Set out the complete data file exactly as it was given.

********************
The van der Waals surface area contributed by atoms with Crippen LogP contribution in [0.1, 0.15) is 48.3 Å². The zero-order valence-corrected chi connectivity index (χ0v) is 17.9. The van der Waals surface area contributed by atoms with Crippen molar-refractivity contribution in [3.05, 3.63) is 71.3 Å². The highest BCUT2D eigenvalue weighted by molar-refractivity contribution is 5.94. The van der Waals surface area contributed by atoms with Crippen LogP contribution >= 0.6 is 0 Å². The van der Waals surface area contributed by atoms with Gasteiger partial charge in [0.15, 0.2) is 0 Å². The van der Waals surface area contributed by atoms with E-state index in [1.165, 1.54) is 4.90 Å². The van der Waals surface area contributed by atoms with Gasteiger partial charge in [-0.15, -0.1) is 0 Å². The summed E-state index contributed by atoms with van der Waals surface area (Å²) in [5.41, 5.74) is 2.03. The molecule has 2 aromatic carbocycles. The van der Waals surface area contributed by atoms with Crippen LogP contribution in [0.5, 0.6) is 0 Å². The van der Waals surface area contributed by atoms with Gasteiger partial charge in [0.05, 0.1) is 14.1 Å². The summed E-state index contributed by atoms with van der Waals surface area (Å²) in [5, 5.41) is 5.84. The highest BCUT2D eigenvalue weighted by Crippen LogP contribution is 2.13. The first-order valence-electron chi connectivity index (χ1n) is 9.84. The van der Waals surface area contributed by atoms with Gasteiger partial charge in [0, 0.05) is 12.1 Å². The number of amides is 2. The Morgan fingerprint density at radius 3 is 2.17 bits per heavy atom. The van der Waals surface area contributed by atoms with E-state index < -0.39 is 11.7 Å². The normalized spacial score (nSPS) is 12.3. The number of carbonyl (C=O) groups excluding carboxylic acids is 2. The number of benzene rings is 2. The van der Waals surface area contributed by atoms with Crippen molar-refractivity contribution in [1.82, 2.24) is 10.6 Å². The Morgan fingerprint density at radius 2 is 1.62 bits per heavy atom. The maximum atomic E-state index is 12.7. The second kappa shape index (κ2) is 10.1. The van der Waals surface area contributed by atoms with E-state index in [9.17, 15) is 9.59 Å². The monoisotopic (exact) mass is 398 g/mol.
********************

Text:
The van der Waals surface area contributed by atoms with Crippen LogP contribution in [0.1, 0.15) is 48.3 Å². The zero-order valence-corrected chi connectivity index (χ0v) is 17.9. The van der Waals surface area contributed by atoms with Crippen molar-refractivity contribution in [3.05, 3.63) is 71.3 Å². The highest BCUT2D eigenvalue weighted by molar-refractivity contribution is 5.94. The van der Waals surface area contributed by atoms with Crippen LogP contribution >= 0.6 is 0 Å². The van der Waals surface area contributed by atoms with Gasteiger partial charge in [0.15, 0.2) is 0 Å². The van der Waals surface area contributed by atoms with E-state index in [1.165, 1.54) is 4.90 Å². The van der Waals surface area contributed by atoms with Gasteiger partial charge in [-0.15, -0.1) is 0 Å². The summed E-state index contributed by atoms with van der Waals surface area (Å²) in [5.41, 5.74) is 2.03. The molecule has 2 aromatic carbocycles. The van der Waals surface area contributed by atoms with Crippen LogP contribution in [0.5, 0.6) is 0 Å². The van der Waals surface area contributed by atoms with Gasteiger partial charge in [0.05, 0.1) is 14.1 Å². The summed E-state index contributed by atoms with van der Waals surface area (Å²) in [5, 5.41) is 5.84. The highest BCUT2D eigenvalue weighted by Crippen LogP contribution is 2.13. The first-order valence-electron chi connectivity index (χ1n) is 9.84. The van der Waals surface area contributed by atoms with Gasteiger partial charge in [0, 0.05) is 12.1 Å². The number of amides is 2. The Morgan fingerprint density at radius 3 is 2.17 bits per heavy atom. The van der Waals surface area contributed by atoms with E-state index < -0.39 is 11.7 Å². The normalized spacial score (nSPS) is 12.3. The number of carbonyl (C=O) groups excluding carboxylic acids is 2. The number of benzene rings is 2. The van der Waals surface area contributed by atoms with Crippen molar-refractivity contribution in [1.82, 2.24) is 10.6 Å². The Morgan fingerprint density at radius 2 is 1.62 bits per heavy atom. The maximum atomic E-state index is 12.7. The second kappa shape index (κ2) is 10.1. The van der Waals surface area contributed by atoms with E-state index in [9.17, 15) is 9.59 Å². The monoisotopic (exact) mass is 398 g/mol.